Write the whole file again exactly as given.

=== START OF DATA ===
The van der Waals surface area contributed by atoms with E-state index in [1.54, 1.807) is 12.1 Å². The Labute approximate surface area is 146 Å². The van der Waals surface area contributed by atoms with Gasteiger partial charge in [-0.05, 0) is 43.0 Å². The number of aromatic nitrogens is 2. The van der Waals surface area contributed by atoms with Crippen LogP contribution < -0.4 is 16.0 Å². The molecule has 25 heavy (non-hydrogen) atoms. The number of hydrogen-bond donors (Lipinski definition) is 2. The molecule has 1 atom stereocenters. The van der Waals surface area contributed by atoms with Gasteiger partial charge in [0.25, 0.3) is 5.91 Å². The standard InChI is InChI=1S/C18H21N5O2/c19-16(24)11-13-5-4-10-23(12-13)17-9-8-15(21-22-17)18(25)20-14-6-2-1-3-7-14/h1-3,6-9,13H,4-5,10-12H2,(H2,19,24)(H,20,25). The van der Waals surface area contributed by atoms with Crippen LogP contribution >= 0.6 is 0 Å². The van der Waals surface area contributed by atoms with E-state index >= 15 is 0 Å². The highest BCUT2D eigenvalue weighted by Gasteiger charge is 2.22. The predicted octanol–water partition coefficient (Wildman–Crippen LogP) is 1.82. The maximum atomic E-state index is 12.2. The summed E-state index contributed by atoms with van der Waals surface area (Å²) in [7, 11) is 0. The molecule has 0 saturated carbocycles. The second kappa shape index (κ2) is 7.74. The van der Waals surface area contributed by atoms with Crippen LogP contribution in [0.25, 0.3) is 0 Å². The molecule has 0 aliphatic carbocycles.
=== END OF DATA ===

The van der Waals surface area contributed by atoms with E-state index in [1.54, 1.807) is 12.1 Å². The Labute approximate surface area is 146 Å². The van der Waals surface area contributed by atoms with Gasteiger partial charge in [-0.05, 0) is 43.0 Å². The number of aromatic nitrogens is 2. The van der Waals surface area contributed by atoms with Crippen LogP contribution < -0.4 is 16.0 Å². The molecule has 25 heavy (non-hydrogen) atoms. The number of hydrogen-bond donors (Lipinski definition) is 2. The molecule has 1 atom stereocenters. The van der Waals surface area contributed by atoms with Gasteiger partial charge in [0.25, 0.3) is 5.91 Å². The standard InChI is InChI=1S/C18H21N5O2/c19-16(24)11-13-5-4-10-23(12-13)17-9-8-15(21-22-17)18(25)20-14-6-2-1-3-7-14/h1-3,6-9,13H,4-5,10-12H2,(H2,19,24)(H,20,25). The van der Waals surface area contributed by atoms with Crippen LogP contribution >= 0.6 is 0 Å². The van der Waals surface area contributed by atoms with E-state index >= 15 is 0 Å². The highest BCUT2D eigenvalue weighted by Gasteiger charge is 2.22. The predicted octanol–water partition coefficient (Wildman–Crippen LogP) is 1.82. The maximum atomic E-state index is 12.2. The summed E-state index contributed by atoms with van der Waals surface area (Å²) in [7, 11) is 0. The molecule has 0 saturated carbocycles. The second kappa shape index (κ2) is 7.74. The van der Waals surface area contributed by atoms with Crippen LogP contribution in [0.25, 0.3) is 0 Å². The molecule has 0 aliphatic carbocycles.